In anticipation of the redefinition of the kilogram and to avoid a parallel non-SI dissemination system for mass, an alternative approach to mass measurement is being developed by constructing a magnetically levitated balance for direct comparison of masses in vacuum versus in air. To build such a balance is extremely challenging due to the requirement of a strong and stable magnetic flux providing rigid link between air and vacuum, a proper electromagnetic shielding to eliminate the stray field, and a minimum uncertainty (highest accuracy) in measurement. Clearly, an optimal design solution can be the key between a success and a failure in achieving these requirements. To aid this process of finding an optimal solution, we have resorted to computer-aided modeling and design. Most electromagnetic computer models are solved using finite element based solvers. The commercially available software package that we use to model the forces on the magnetically levitated body components and the effect of electromagnetic shielding is a typical example of such an application. One of the features of this software package is the ability to automate the model design process through the use of scripts. This functionality, along with the ability to directly parameterize models, forms the basis for computer experiments. A computer experiment is a number of runs of the computer model (or codes) with various model parameter inputs.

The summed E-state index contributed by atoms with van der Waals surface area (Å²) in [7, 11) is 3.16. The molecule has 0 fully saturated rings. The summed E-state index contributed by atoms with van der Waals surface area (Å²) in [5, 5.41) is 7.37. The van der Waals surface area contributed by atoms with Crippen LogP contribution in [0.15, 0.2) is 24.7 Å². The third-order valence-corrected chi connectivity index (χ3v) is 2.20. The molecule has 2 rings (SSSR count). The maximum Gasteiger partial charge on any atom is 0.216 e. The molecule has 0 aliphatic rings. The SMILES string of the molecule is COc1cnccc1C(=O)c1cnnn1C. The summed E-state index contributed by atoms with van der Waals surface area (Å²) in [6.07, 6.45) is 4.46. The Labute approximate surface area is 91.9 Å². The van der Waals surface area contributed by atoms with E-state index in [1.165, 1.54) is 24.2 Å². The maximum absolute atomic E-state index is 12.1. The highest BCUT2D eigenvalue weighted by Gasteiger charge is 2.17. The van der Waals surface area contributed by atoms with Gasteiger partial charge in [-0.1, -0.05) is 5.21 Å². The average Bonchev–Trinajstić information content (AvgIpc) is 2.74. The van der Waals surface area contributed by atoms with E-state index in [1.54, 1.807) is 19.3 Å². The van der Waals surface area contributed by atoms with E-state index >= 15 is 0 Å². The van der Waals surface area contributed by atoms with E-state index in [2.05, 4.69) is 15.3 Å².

In this talk we will describe our computer model including its inputs and response; and we will discuss how we design, implement, and analyze computer experiments to predict the response at untried model parameters and to optimize a functional of the response. Issues concerning the verification and validation of our computer model will also be addressed.